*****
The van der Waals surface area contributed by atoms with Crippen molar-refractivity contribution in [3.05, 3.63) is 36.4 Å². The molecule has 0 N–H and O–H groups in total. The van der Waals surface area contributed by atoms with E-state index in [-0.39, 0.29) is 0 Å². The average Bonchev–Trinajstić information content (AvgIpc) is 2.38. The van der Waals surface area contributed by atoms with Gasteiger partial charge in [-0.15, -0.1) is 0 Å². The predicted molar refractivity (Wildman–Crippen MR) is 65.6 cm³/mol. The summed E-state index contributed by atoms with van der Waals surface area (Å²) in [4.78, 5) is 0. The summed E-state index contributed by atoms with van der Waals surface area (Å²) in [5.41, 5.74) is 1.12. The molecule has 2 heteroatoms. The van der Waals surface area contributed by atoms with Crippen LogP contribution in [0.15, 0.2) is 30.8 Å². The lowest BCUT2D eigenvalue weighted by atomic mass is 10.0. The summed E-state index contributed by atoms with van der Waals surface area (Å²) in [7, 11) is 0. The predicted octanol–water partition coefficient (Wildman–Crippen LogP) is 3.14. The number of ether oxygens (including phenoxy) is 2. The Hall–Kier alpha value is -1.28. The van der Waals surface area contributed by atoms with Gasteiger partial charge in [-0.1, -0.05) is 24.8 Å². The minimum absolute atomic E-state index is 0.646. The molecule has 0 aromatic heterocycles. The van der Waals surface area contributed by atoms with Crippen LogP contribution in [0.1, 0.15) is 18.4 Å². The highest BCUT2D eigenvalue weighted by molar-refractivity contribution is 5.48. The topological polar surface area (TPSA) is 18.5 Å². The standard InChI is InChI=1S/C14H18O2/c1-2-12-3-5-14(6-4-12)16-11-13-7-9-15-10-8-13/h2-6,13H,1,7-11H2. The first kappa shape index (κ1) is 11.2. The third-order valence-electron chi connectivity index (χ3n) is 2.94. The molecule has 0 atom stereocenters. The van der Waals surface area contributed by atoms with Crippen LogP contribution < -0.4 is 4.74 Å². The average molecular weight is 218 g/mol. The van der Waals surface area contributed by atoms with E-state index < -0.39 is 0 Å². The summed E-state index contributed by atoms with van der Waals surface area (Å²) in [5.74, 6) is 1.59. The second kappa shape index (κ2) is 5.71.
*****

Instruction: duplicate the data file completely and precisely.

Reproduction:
The van der Waals surface area contributed by atoms with Crippen molar-refractivity contribution in [3.05, 3.63) is 36.4 Å². The molecule has 0 N–H and O–H groups in total. The van der Waals surface area contributed by atoms with E-state index in [-0.39, 0.29) is 0 Å². The average Bonchev–Trinajstić information content (AvgIpc) is 2.38. The van der Waals surface area contributed by atoms with Gasteiger partial charge in [-0.15, -0.1) is 0 Å². The predicted molar refractivity (Wildman–Crippen MR) is 65.6 cm³/mol. The summed E-state index contributed by atoms with van der Waals surface area (Å²) in [4.78, 5) is 0. The summed E-state index contributed by atoms with van der Waals surface area (Å²) in [5.41, 5.74) is 1.12. The molecule has 2 heteroatoms. The van der Waals surface area contributed by atoms with Crippen LogP contribution in [0.15, 0.2) is 30.8 Å². The lowest BCUT2D eigenvalue weighted by atomic mass is 10.0. The summed E-state index contributed by atoms with van der Waals surface area (Å²) in [7, 11) is 0. The predicted octanol–water partition coefficient (Wildman–Crippen LogP) is 3.14. The number of ether oxygens (including phenoxy) is 2. The Hall–Kier alpha value is -1.28. The van der Waals surface area contributed by atoms with Gasteiger partial charge in [-0.1, -0.05) is 24.8 Å². The minimum absolute atomic E-state index is 0.646. The molecule has 0 aromatic heterocycles. The van der Waals surface area contributed by atoms with Crippen LogP contribution in [0.1, 0.15) is 18.4 Å². The highest BCUT2D eigenvalue weighted by molar-refractivity contribution is 5.48. The topological polar surface area (TPSA) is 18.5 Å². The standard InChI is InChI=1S/C14H18O2/c1-2-12-3-5-14(6-4-12)16-11-13-7-9-15-10-8-13/h2-6,13H,1,7-11H2. The first kappa shape index (κ1) is 11.2. The third-order valence-electron chi connectivity index (χ3n) is 2.94. The molecule has 0 atom stereocenters. The van der Waals surface area contributed by atoms with Crippen LogP contribution < -0.4 is 4.74 Å². The average molecular weight is 218 g/mol. The van der Waals surface area contributed by atoms with E-state index < -0.39 is 0 Å². The summed E-state index contributed by atoms with van der Waals surface area (Å²) in [5.74, 6) is 1.59. The second kappa shape index (κ2) is 5.71.